Mindi Abair made a life-defining decision the first day of band class when she chose the alto saxophone from a display of instruments laid out by her fourth grade music teacher. Her father and grandmother, both working musicians, were undoubtedly influences. Abair had already started to play the piano at five and would grow up on the road with her father's band, The Entertainers. But the drive and desire were all hers. "I never really thought about being a girl playing an instrument or being in this business," says the St. Petersburg, Florida native. "I just did what I loved and thank goodness people didn't tell me it was odd for quite some time. Until it was too late and I was already in it."
Abair and her saxophone were inseparable through high school. Friends called her the grown-up Lisa Simpson. In 1991, she graduated from Berklee College of Music with a degree in Woodwind Performance. Inspired by an instructor, she moved to Los Angeles to begin her professional career. "My saxophone teacher told me every week, "You have to start your own band. Go out and be your own person," recalls Abair. "It was the best advise anyone could have given me."
For the next decade she perfected her skills. Abair booked her band into clubs and coffee shops and performed wherever she could. "I didn't want to wait tables when I had a degree in music," she says. "I'd take my horn down to 3rd Street Promenade (in Santa Monica) and just play. I paid my rent for quite a few months by doing that."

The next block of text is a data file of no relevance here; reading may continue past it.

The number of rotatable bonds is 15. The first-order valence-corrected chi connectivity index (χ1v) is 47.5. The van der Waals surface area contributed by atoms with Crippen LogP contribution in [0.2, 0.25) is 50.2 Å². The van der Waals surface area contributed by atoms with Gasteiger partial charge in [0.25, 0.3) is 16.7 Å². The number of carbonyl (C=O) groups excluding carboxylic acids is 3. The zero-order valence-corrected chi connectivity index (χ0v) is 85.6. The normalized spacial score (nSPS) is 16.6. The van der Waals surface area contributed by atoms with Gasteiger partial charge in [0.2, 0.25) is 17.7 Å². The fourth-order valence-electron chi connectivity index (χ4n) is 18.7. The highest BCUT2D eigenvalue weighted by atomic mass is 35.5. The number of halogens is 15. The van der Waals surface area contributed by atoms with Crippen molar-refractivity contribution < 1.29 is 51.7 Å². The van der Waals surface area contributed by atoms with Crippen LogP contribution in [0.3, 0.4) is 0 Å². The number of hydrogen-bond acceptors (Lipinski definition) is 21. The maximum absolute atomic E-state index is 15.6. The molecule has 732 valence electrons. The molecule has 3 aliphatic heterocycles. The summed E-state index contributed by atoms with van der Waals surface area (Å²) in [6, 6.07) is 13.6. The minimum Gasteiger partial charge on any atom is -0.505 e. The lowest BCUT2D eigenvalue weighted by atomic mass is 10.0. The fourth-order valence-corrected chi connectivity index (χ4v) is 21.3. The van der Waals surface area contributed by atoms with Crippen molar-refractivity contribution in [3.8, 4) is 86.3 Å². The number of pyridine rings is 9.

In 1999 Abair toured with the Backstreet Boys and released her first solo album. "By the time I signed with Verve in 2002," she says, "I really knew who I was as an artist. I knew what I wanted to say and I had a sound that was mine and no one else's."
The two-time Grammy nominee has ten #1 radio singles and two #1 Billboard jazz CDs. Four of her eight studio albums have landed at #5 or higher on the Billboard Contemporary Jazz Charts. Her list of musical collaborations is longer than a pearl diver could recite in one breath. Abair was the featured saxophonist on American Idol for two years, toured with Aerosmith in 2012 and worked with Paul Shafer on the Late Show with David Letterman.
In 2011, she self-published her book How to Play Madison Square Garden: A Guide to Stage Performance. She served as a National Trustee for the National Academy of Recording Arts and Sciences (2015 to 2017) and started the Pretty Good for a Girl web site in celebration of female empowerment.
Her most recent adventure in sound evolution finds Abair's raucous powerhouse saxophone joining forces with Randy Jacobs' electrifying Detroit blues band The Boneshakers. They released Live in Seattle in 2015 and followed it up in the studio last year with The Eastwest Sessions.
"I'm the luckiest person in the world to be surrounded by such talent and true artistry," says Abair. "I don't care about label or boundaries. I just want to play and create and keep moving forward."